New Hampshire Gov. Chris Sununu used an ice hockey analogy to defend his decision not to implement another mask mandate despite rising COVID-19 cases Sunday, saying it's like being put "in the penalty box."
Appearing on CBS's "Face the Nation," Sununu was asked repeatedly why he isn't implementing a mask mandate.
"Well, it's not necessarily a light lift. Look, masks are incredibly important, there's no doubt about it," he said. "Schools can do it, localities can do it if they want to. But when you look at all these different mandates that you can or cannot put in place there is always a downside as well. And we talk about the Swiss cheese effect, right? Social distancing, mask, far and away the most important thing is get vaccinated, get your boosters, quick access to testing."
The governor also pointed out that a mask mandate wouldn't necessarily stop the spread between family members over the holidays. He said home testing is a much more important way to prevent the spread of the coronavirus.
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Sununu was then asked if the anti-vaccine protesters outside his home and others who have opposed the measures he put in place earlier in the pandemic is part of the reason he isn't putting a mask mandate in place.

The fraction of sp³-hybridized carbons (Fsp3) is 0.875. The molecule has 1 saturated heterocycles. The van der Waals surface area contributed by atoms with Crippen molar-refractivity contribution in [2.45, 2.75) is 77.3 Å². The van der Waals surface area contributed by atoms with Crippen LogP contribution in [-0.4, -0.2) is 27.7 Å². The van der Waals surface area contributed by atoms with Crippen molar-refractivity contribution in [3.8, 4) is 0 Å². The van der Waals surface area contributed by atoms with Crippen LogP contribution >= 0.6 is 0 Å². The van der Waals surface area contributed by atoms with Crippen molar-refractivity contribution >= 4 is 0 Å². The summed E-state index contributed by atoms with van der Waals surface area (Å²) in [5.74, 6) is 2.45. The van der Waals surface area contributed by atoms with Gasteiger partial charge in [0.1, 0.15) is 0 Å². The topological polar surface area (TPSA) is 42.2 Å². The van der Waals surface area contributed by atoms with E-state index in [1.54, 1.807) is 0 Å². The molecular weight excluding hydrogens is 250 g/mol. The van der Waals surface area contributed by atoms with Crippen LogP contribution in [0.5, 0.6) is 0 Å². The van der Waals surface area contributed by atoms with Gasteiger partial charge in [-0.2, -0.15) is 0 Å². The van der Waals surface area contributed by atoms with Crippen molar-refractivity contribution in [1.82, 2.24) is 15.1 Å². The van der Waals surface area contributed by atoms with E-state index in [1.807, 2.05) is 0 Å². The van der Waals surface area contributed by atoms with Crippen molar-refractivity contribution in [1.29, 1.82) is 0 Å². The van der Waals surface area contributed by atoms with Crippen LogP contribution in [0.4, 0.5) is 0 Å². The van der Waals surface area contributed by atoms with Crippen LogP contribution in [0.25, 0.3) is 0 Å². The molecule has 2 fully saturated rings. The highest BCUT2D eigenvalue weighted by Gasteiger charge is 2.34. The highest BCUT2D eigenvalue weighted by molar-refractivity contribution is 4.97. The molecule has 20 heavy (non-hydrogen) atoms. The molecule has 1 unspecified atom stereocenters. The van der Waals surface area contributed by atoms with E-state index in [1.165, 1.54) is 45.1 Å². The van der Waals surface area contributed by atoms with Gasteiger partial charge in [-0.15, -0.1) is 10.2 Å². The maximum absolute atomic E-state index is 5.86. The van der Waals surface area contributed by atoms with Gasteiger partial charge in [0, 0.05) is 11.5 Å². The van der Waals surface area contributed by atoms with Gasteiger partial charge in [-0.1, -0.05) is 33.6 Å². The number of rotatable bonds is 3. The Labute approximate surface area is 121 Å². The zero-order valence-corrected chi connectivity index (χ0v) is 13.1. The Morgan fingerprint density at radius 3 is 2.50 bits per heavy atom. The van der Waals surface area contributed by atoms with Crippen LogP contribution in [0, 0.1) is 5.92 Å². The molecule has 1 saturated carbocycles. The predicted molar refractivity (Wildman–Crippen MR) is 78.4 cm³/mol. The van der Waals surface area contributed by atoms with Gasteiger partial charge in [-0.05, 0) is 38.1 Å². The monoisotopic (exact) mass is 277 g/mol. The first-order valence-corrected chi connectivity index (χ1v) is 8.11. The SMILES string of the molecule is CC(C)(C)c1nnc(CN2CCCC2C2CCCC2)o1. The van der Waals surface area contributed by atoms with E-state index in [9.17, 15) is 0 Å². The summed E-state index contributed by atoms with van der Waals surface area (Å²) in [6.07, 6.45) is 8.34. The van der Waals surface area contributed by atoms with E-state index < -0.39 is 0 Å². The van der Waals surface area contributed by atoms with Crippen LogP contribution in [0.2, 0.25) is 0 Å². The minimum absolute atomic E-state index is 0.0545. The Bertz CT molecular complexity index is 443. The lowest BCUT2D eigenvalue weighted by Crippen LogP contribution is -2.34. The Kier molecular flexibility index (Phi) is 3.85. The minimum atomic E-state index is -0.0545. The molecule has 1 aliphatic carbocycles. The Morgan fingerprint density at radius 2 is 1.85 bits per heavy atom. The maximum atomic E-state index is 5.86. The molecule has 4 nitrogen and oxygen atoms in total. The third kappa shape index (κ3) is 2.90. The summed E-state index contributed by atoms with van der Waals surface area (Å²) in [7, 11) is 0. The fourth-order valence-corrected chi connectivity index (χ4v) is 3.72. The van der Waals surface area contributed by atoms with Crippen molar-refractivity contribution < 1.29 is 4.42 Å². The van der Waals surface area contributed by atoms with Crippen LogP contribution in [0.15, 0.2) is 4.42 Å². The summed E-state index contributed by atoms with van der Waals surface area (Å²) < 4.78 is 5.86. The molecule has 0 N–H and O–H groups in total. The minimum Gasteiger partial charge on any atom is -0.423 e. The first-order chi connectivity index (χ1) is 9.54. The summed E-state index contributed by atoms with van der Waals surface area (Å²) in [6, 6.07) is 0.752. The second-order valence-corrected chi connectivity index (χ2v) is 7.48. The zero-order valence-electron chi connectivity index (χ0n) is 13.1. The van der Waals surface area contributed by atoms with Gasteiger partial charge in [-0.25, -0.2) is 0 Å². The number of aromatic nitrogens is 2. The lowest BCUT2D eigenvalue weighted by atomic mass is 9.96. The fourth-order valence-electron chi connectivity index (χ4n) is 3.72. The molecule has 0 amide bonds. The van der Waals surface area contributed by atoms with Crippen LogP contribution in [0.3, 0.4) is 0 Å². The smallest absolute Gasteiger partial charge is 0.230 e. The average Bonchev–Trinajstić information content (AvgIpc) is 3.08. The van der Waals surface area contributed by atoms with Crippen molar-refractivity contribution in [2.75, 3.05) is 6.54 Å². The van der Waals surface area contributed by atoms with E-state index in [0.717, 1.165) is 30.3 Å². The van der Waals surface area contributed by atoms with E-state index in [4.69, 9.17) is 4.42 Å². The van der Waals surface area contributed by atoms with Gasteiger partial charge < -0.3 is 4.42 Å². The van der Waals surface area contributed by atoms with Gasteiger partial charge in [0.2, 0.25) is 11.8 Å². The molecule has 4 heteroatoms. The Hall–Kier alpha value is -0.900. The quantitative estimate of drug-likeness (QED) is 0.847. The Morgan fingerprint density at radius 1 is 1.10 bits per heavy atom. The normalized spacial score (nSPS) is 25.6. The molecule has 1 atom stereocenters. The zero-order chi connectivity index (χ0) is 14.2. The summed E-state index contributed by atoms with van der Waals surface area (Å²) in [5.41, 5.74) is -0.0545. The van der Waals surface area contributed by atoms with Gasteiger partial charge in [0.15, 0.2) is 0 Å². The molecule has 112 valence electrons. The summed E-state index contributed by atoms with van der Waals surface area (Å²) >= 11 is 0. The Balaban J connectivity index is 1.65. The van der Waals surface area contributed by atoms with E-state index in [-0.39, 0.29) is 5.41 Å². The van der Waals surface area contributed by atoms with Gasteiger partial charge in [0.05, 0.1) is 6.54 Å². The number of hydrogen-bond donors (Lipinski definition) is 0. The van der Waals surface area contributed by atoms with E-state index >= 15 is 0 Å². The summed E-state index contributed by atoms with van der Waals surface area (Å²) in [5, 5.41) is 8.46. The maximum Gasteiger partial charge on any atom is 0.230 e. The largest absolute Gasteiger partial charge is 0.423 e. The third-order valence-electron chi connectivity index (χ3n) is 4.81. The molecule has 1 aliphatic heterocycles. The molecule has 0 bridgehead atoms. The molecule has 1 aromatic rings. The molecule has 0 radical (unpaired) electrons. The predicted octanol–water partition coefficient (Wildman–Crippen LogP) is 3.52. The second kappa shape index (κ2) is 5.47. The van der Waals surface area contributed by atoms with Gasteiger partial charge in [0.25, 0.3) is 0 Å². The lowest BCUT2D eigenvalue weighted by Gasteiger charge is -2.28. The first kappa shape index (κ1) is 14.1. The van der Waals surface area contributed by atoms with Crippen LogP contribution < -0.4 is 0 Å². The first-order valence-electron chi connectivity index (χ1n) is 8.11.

"No, no. It's not a factor at all," he said, calling that group "a very small contingency."
Sununu said almost no states have a mask mandate right now, and he sees that as a very restrictive tool.
"As a governor, if you were to do that, every district, every county, whether you have high transmission levels, whether you're highly vaccinated or not, it covers everybody," he said. "And what you're really telling folks is thank you for making the sacrifice and getting the vaccine, getting the boosters, doing the right thing and you're still in the penalty box."
When he received some pushback on his "penalty box" reference, Sununu explained further.
"If I were to put a mask mandate in now, when do I undo it?" he asked. "COVID isn't going away for the next couple of years. We're going to have omicron, we are going to have new variants."
At his COVID press conference last week, Sununu announced that National Guard and Federal Emergency Management Agency teams were being deployed to New Hampshire to help manage a severe winter surge in cases.
He said FEMA would be sending 24 healthcare professionals to Elliot Hospital in Manchester as early as last weekend. A second FEMA team of 30 paramedics will be arriving in the state by the end of this week and will be assigned to hospitals with the highest COVID burden.
In addition, the governor said he is deploying 70 National Guard members to hospitals in the coming weeks to help with back room and clerical duties, freeing up hospital employees to focus on more critical tasks. They will be deployed to the hospitals with the most severe need.
"This is an all-hands-on-deck effort," Sununu said. "The reality of what's happening inside the hospitals is scary stuff."
Sununu added that the Executive Council approved a $6 million contract Wednesday for strike teams at long-term care facilities, which was one of the greatest needs cited by hospital CEOs as a way to help them open up beds. And he said the state is working to expedite licenses for healthcare professionals to help bolster the ranks.
Last week's COVID-19 case positivity rate in New Hampshire was 12.3%, with cases averaging 1,200 to 1,300 a day.